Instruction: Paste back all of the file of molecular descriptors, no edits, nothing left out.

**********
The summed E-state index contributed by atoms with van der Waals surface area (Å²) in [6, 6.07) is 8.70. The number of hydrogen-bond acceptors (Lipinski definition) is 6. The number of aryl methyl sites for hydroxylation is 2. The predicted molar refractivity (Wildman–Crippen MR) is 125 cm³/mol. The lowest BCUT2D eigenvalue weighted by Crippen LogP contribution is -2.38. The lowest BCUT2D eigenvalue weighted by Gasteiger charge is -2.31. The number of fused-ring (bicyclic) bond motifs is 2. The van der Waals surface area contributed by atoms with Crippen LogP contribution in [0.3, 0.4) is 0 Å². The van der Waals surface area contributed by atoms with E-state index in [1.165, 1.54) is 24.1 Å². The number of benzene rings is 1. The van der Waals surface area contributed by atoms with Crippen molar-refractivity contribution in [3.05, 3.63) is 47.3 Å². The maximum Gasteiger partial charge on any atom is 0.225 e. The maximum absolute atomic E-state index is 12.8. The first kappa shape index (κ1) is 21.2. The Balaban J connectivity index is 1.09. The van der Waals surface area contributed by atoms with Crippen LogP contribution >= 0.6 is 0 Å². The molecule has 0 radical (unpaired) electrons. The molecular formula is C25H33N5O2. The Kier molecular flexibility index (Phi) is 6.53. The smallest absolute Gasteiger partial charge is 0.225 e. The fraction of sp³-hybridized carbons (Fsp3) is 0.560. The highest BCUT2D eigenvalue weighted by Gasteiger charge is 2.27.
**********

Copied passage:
The summed E-state index contributed by atoms with van der Waals surface area (Å²) in [6, 6.07) is 8.70. The number of hydrogen-bond acceptors (Lipinski definition) is 6. The number of aryl methyl sites for hydroxylation is 2. The predicted molar refractivity (Wildman–Crippen MR) is 125 cm³/mol. The lowest BCUT2D eigenvalue weighted by Crippen LogP contribution is -2.38. The lowest BCUT2D eigenvalue weighted by Gasteiger charge is -2.31. The number of fused-ring (bicyclic) bond motifs is 2. The van der Waals surface area contributed by atoms with Crippen LogP contribution in [0.3, 0.4) is 0 Å². The van der Waals surface area contributed by atoms with E-state index in [1.165, 1.54) is 24.1 Å². The number of benzene rings is 1. The van der Waals surface area contributed by atoms with Crippen molar-refractivity contribution in [3.05, 3.63) is 47.3 Å². The maximum Gasteiger partial charge on any atom is 0.225 e. The maximum absolute atomic E-state index is 12.8. The first kappa shape index (κ1) is 21.2. The Balaban J connectivity index is 1.09. The van der Waals surface area contributed by atoms with Crippen LogP contribution >= 0.6 is 0 Å². The molecule has 0 radical (unpaired) electrons. The molecular formula is C25H33N5O2. The Kier molecular flexibility index (Phi) is 6.53. The smallest absolute Gasteiger partial charge is 0.225 e. The fraction of sp³-hybridized carbons (Fsp3) is 0.560. The highest BCUT2D eigenvalue weighted by Gasteiger charge is 2.27.